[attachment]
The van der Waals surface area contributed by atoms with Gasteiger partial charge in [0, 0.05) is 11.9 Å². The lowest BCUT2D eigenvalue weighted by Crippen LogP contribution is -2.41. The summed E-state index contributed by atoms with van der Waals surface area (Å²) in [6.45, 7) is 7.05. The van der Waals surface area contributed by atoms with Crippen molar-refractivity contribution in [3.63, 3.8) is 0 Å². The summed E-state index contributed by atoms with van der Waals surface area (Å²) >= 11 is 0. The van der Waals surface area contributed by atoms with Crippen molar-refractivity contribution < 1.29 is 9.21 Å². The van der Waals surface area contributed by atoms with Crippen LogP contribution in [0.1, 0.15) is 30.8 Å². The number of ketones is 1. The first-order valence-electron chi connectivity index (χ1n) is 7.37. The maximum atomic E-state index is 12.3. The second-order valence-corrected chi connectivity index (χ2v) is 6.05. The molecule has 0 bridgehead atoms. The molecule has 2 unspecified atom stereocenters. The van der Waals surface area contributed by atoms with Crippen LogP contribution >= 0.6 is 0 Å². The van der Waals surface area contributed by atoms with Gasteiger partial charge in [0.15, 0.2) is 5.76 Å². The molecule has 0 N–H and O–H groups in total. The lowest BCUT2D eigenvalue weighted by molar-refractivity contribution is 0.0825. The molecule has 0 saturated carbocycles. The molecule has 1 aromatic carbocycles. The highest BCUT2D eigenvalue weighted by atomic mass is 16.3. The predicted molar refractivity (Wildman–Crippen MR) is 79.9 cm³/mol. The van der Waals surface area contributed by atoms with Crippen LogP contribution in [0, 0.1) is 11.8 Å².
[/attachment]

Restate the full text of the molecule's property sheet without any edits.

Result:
The van der Waals surface area contributed by atoms with Gasteiger partial charge in [0, 0.05) is 11.9 Å². The lowest BCUT2D eigenvalue weighted by Crippen LogP contribution is -2.41. The summed E-state index contributed by atoms with van der Waals surface area (Å²) in [6.45, 7) is 7.05. The van der Waals surface area contributed by atoms with Crippen molar-refractivity contribution in [3.63, 3.8) is 0 Å². The summed E-state index contributed by atoms with van der Waals surface area (Å²) >= 11 is 0. The van der Waals surface area contributed by atoms with Crippen molar-refractivity contribution < 1.29 is 9.21 Å². The van der Waals surface area contributed by atoms with Crippen LogP contribution in [0.1, 0.15) is 30.8 Å². The number of ketones is 1. The first-order valence-electron chi connectivity index (χ1n) is 7.37. The maximum atomic E-state index is 12.3. The second-order valence-corrected chi connectivity index (χ2v) is 6.05. The molecule has 0 bridgehead atoms. The molecule has 2 unspecified atom stereocenters. The van der Waals surface area contributed by atoms with Crippen LogP contribution >= 0.6 is 0 Å². The van der Waals surface area contributed by atoms with Gasteiger partial charge in [0.15, 0.2) is 5.76 Å². The molecule has 0 N–H and O–H groups in total. The lowest BCUT2D eigenvalue weighted by molar-refractivity contribution is 0.0825. The molecule has 0 saturated carbocycles. The molecule has 1 aromatic carbocycles. The highest BCUT2D eigenvalue weighted by atomic mass is 16.3. The predicted molar refractivity (Wildman–Crippen MR) is 79.9 cm³/mol. The van der Waals surface area contributed by atoms with Crippen LogP contribution in [0, 0.1) is 11.8 Å².